Introducing Star Wars: The Bad Batch
Star Wars fans, rejoice! A year after the finale of Star Wars: The Clone Wars comes its descendant: Star Wars: The Bad Batch. Centering on the group of “defective” clones in Clone Force 99, colloquially known as the Bad Batch, who made their debut in the final season of The Clone Wars, The Bad Batch takes place immediately after the end of the Clone Wars. We were thrilled to hear all about the making of the series at a press conference, ahead of its release on May the 4th. Star Wars: The Bad Batch is now streaming on Disney+.
The Bad Batch are a group of five clones with amplified skills. Leading the pack is Hunter, who has heightened senses that help him track and gauge the terrain. Tech, true to his name, is the technically savvy one of the group, and is less emotional in nature. Wrecker is incredibly strong, and has a more boisterous personality. Crosshair is the sharpshooter of the group, and in that way stands apart from the rest. Rounding out the Bad Batch is Echo, a late addition to the group. Echo was a normal clone who, after sustaining serious injuries in the Clone Wars, has cybernetic implants that give him the unique ability to interact with computer systems. Fans of The Clone Wars saw Echo’s journey to finding his place among the Bad Batch. Together, the Bad Batch are an elite team.
Each member of the Bad Batch — and all clones, as in The Clone Wars — are voiced by one man, Dee Bradley Baker, who distinguishes these clones with their different personalities. Of that challenge, Baker said, “Clone Force 99 is another step beyond what I’ve been asked to do in the Clone Wars series…The Bad Batch are actually much further apart from each other [than other clones], which oddly makes it a little bit easier to jump from character to character to character.” Instead of recording just one character’s dialogue at a time, Dee records the script all the way through. “It’s a really fascinating process as a voice actor to have these scenes where I’m just talking to myself,” he laughed. Head writer and executive producer Jennifer Corbett shared, “It’s impressive to watch him do it in the room… just watching him act out a scene with himself, with all of these clones. There’s no pause. He just goes right into it. And I was blown away. Each time we do one of these record sessions, I’m just amazed at Dee’s talent.”
The premiere of The Bad Batch takes place at the close of the Clone Wars, as Order 66 is given to the clones and the Republic transitions into the Empire. But the Bad Batch’s mutations mean that their inhibitor chips — which is what makes clones obey orders without thinking — don’t operate at full functionality, so though the Bad Batch are in many ways super soldiers, they question authority. When Order 66 goes out, all except Crosshair question the reasoning. Who are the Bad Batch in a post-Republic world? Their differences were strengths during the Republic era, and now those differences make their success in the more rule-oriented Empire difficult. Corbett framed the question of the show: “What happens after the war is over? What happens to clones when all they know is being soldiers? Especially for the Bad Batch who do things differently as it is with the Republic and how they fit in once it becomes the Empire.” As supervising director and executive producer Brad Rau said, part of the intrigue of the show is “to have these clinical, best of the best soldiers as suddenly fish out of water in this changing galaxy.”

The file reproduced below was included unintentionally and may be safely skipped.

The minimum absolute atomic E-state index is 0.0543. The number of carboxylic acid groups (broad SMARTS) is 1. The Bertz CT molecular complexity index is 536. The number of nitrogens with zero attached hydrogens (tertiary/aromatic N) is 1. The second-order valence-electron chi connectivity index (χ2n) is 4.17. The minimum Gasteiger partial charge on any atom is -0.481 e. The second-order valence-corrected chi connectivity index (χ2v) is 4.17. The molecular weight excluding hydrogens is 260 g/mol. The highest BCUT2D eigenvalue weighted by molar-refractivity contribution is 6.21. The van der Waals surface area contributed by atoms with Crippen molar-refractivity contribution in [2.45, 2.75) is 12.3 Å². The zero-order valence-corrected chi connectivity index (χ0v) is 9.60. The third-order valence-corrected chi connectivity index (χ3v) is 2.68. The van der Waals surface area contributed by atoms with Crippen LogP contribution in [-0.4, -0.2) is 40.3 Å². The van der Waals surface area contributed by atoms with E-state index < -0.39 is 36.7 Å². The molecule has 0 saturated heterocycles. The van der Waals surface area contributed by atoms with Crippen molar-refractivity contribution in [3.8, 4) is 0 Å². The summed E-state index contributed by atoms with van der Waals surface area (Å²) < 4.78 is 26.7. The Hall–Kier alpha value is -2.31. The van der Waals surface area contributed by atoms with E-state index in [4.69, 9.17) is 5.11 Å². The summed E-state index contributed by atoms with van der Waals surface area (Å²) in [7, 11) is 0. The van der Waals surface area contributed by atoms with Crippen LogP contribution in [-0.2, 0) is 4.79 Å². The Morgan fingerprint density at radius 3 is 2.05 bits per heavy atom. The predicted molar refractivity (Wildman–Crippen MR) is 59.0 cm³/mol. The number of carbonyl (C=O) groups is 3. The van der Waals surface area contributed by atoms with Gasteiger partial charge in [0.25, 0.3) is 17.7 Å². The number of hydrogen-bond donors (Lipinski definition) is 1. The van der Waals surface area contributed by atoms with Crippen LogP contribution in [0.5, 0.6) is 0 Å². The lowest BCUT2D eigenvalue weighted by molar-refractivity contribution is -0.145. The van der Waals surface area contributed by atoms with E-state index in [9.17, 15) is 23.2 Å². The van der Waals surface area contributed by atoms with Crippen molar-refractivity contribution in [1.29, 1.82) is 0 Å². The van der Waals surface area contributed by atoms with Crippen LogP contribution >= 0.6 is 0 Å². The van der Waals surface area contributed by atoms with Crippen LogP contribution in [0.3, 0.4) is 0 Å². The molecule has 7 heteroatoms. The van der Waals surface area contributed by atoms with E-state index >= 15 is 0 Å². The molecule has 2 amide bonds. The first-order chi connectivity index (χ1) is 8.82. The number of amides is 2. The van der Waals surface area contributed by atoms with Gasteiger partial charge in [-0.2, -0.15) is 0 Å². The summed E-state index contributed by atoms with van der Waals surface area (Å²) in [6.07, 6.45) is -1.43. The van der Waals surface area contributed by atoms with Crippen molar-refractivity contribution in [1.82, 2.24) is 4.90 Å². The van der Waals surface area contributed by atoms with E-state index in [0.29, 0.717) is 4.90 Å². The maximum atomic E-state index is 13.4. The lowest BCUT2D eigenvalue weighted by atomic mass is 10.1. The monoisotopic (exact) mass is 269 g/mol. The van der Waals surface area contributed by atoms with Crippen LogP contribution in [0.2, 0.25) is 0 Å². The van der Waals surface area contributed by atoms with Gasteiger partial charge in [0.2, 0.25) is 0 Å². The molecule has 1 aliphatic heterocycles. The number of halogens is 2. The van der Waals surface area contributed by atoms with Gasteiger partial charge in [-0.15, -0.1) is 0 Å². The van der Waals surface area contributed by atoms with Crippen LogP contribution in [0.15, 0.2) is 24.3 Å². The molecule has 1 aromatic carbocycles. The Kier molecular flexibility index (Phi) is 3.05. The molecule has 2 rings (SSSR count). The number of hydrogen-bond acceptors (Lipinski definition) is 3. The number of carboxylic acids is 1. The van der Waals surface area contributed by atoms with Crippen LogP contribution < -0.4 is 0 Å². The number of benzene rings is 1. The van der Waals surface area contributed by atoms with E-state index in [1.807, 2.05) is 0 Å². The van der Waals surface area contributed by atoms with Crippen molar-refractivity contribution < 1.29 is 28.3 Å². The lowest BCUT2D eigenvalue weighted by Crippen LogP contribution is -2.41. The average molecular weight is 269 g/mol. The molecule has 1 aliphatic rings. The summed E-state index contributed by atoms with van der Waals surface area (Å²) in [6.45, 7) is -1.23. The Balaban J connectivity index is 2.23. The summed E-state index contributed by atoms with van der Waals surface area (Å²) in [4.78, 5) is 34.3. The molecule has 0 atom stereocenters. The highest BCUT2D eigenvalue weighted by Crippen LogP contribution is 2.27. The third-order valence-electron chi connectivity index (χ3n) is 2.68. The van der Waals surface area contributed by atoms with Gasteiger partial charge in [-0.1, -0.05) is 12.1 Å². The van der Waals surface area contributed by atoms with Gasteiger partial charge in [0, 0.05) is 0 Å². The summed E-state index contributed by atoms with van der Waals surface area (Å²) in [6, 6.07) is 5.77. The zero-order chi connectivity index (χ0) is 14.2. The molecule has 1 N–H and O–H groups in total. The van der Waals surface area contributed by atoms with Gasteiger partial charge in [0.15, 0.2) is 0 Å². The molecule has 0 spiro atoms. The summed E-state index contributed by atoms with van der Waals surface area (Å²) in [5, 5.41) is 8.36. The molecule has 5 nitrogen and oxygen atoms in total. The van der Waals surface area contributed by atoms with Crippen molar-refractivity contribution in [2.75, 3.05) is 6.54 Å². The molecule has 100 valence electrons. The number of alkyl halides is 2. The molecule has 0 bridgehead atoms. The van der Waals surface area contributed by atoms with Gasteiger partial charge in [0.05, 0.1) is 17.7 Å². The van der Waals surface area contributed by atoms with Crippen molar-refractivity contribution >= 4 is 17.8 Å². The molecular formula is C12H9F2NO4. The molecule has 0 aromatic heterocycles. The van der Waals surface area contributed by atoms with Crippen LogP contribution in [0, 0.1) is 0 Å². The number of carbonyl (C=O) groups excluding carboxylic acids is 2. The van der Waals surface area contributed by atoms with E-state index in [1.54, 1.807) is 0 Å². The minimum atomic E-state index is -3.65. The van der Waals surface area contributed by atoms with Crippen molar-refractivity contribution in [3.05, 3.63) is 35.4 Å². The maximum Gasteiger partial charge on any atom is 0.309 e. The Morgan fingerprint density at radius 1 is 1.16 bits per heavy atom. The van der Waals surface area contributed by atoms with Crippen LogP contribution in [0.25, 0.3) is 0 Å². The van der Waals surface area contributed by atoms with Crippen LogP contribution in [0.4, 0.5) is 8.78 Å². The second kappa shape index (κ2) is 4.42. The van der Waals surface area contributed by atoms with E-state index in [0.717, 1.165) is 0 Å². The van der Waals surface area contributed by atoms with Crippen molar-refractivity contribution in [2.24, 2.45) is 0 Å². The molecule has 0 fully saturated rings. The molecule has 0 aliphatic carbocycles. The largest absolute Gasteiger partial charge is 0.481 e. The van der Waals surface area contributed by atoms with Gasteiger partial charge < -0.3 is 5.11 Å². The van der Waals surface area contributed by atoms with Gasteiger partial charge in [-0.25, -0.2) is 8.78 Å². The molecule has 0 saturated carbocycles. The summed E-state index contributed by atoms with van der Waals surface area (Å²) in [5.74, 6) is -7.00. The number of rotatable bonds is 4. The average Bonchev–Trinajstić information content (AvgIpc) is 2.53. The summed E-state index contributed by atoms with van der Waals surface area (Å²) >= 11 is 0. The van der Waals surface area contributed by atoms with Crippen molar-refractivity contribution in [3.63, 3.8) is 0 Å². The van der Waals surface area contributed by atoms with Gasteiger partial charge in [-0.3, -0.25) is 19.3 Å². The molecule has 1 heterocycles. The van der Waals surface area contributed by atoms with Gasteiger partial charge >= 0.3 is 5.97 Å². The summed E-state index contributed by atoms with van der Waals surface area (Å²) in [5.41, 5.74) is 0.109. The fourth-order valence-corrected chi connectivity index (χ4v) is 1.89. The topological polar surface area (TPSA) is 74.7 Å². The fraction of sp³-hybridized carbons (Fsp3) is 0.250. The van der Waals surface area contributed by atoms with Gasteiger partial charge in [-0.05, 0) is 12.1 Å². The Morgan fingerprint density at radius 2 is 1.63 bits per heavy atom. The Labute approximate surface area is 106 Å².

But the schism between the Republic and the Empire has ripple effects on the Bad Batch. In regards to Order 66, Crosshair is insistent with his Bad Batch crew that “Good soldiers follow orders,” and after the group meets another unusual clone — the mysterious Omega, a young girl who gets taken under the Bad Batch’s wing — it appears the differences between Crosshair and the rest of the Bad Batch might be too significant to overcome.
Having Omega on board shifts the dynamic of the Bad Batch. Rau said of their changing world, “To have this kid that they look to help raise in a very parental way — it’s a two-way street, honestly, the way that that works, that none of them are really equipped to go out into the world.” Baker added, “They’re certainly not used to having anybody else along or working with anybody else.” Rau and Corbett confirmed both that Omega will be integral to the show’s story and that the producers have a plan for the entirety of the show.
Involved in those plans is Star Wars stalwart Dave Filoni, who came on board the Star Wars galaxy at the beginning of Star Wars: The Clone Wars and went on to executive produce The Mandalorian. Of working with Filoni, Corbett said, “Getting the chance to develop the series with him, it’s like a master class in writing Star Wars. And with this being a sequel series of sorts to The Clone Wars, it was crucial that he be involved in this process, because these are characters that he’s created and it’s the world that he knows.” Rau shared that he missed an opportunity to work with Filoni on The Clone Wars and always regretted it before finally joining Star Wars Rebels as an episodic director, and is thrilled to be working with Filoni again. “I couldn’t think of a better mentor, especially for Star Wars.”
Since The Bad Batch is the spiritual successor to The Clone Wars, the two series share a similar look and visual continuity. But, Rau said “That being said, the whole team at Lucasfilm and our partners at CGCG have just tightened everything up. So the fidelity is tighter, the style is tighter, the rigs are tighter — the way that it’s designed is still the legacy of The Clone Wars, but a little more detail, a little bit more focus.”
Look forward to exploring this new era with Star Wars: The Bad Batch, now streaming on Disney+.
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